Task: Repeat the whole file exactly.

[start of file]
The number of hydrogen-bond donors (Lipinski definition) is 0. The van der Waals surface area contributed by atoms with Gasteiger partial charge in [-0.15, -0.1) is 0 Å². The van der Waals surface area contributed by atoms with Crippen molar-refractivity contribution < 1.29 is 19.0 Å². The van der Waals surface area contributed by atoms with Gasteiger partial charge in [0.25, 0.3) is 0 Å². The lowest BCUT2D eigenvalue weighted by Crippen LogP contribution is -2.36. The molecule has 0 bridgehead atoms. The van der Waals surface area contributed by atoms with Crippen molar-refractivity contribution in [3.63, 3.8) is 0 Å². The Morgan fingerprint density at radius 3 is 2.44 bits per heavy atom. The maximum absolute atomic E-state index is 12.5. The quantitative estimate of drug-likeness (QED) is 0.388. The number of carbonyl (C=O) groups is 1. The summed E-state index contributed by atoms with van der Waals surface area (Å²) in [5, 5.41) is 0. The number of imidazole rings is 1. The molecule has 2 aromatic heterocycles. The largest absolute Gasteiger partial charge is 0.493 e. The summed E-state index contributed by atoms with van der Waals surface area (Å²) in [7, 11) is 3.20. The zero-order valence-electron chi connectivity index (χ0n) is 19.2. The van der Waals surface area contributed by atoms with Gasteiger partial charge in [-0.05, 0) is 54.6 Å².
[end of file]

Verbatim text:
The number of hydrogen-bond donors (Lipinski definition) is 0. The van der Waals surface area contributed by atoms with Gasteiger partial charge in [-0.15, -0.1) is 0 Å². The van der Waals surface area contributed by atoms with Crippen molar-refractivity contribution < 1.29 is 19.0 Å². The van der Waals surface area contributed by atoms with Gasteiger partial charge in [0.25, 0.3) is 0 Å². The lowest BCUT2D eigenvalue weighted by Crippen LogP contribution is -2.36. The molecule has 0 bridgehead atoms. The van der Waals surface area contributed by atoms with Crippen molar-refractivity contribution in [3.63, 3.8) is 0 Å². The Morgan fingerprint density at radius 3 is 2.44 bits per heavy atom. The maximum absolute atomic E-state index is 12.5. The quantitative estimate of drug-likeness (QED) is 0.388. The number of carbonyl (C=O) groups is 1. The summed E-state index contributed by atoms with van der Waals surface area (Å²) in [5, 5.41) is 0. The number of imidazole rings is 1. The molecule has 2 aromatic heterocycles. The largest absolute Gasteiger partial charge is 0.493 e. The summed E-state index contributed by atoms with van der Waals surface area (Å²) in [7, 11) is 3.20. The zero-order valence-electron chi connectivity index (χ0n) is 19.2. The van der Waals surface area contributed by atoms with Gasteiger partial charge in [-0.05, 0) is 54.6 Å².